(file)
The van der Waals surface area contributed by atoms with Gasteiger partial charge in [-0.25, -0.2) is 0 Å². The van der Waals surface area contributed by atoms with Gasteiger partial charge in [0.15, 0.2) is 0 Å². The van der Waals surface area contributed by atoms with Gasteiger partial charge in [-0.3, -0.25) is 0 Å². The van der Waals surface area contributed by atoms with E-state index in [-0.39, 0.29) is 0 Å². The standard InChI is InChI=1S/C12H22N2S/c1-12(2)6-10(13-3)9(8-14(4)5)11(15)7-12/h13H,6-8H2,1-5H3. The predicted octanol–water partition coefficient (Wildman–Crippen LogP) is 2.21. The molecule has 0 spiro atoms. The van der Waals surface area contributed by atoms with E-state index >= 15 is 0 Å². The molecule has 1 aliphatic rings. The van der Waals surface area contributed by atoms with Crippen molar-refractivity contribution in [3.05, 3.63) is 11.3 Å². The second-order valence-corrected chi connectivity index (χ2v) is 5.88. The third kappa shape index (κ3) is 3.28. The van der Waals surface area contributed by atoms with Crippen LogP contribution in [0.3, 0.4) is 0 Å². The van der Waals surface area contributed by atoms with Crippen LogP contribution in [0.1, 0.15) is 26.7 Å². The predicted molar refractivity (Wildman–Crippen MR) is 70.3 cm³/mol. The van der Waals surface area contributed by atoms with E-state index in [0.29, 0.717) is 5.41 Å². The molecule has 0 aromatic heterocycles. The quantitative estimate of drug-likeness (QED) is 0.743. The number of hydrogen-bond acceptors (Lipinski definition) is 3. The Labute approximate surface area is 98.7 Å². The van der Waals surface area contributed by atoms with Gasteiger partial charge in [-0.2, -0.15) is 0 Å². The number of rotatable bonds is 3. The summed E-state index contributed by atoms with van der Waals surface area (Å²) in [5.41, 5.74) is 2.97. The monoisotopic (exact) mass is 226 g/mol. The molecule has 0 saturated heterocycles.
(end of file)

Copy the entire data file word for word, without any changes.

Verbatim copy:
The van der Waals surface area contributed by atoms with Gasteiger partial charge in [-0.25, -0.2) is 0 Å². The van der Waals surface area contributed by atoms with Gasteiger partial charge in [0.15, 0.2) is 0 Å². The van der Waals surface area contributed by atoms with Gasteiger partial charge in [-0.3, -0.25) is 0 Å². The van der Waals surface area contributed by atoms with E-state index in [-0.39, 0.29) is 0 Å². The standard InChI is InChI=1S/C12H22N2S/c1-12(2)6-10(13-3)9(8-14(4)5)11(15)7-12/h13H,6-8H2,1-5H3. The predicted octanol–water partition coefficient (Wildman–Crippen LogP) is 2.21. The molecule has 0 spiro atoms. The van der Waals surface area contributed by atoms with E-state index >= 15 is 0 Å². The molecule has 1 aliphatic rings. The van der Waals surface area contributed by atoms with Crippen molar-refractivity contribution in [3.05, 3.63) is 11.3 Å². The second-order valence-corrected chi connectivity index (χ2v) is 5.88. The third kappa shape index (κ3) is 3.28. The van der Waals surface area contributed by atoms with Crippen LogP contribution in [0.3, 0.4) is 0 Å². The van der Waals surface area contributed by atoms with Crippen LogP contribution in [0.1, 0.15) is 26.7 Å². The predicted molar refractivity (Wildman–Crippen MR) is 70.3 cm³/mol. The van der Waals surface area contributed by atoms with E-state index in [0.29, 0.717) is 5.41 Å². The molecule has 0 aromatic heterocycles. The quantitative estimate of drug-likeness (QED) is 0.743. The number of hydrogen-bond acceptors (Lipinski definition) is 3. The Labute approximate surface area is 98.7 Å². The van der Waals surface area contributed by atoms with Gasteiger partial charge in [-0.2, -0.15) is 0 Å². The number of rotatable bonds is 3. The summed E-state index contributed by atoms with van der Waals surface area (Å²) in [5.41, 5.74) is 2.97. The monoisotopic (exact) mass is 226 g/mol. The molecule has 0 saturated heterocycles.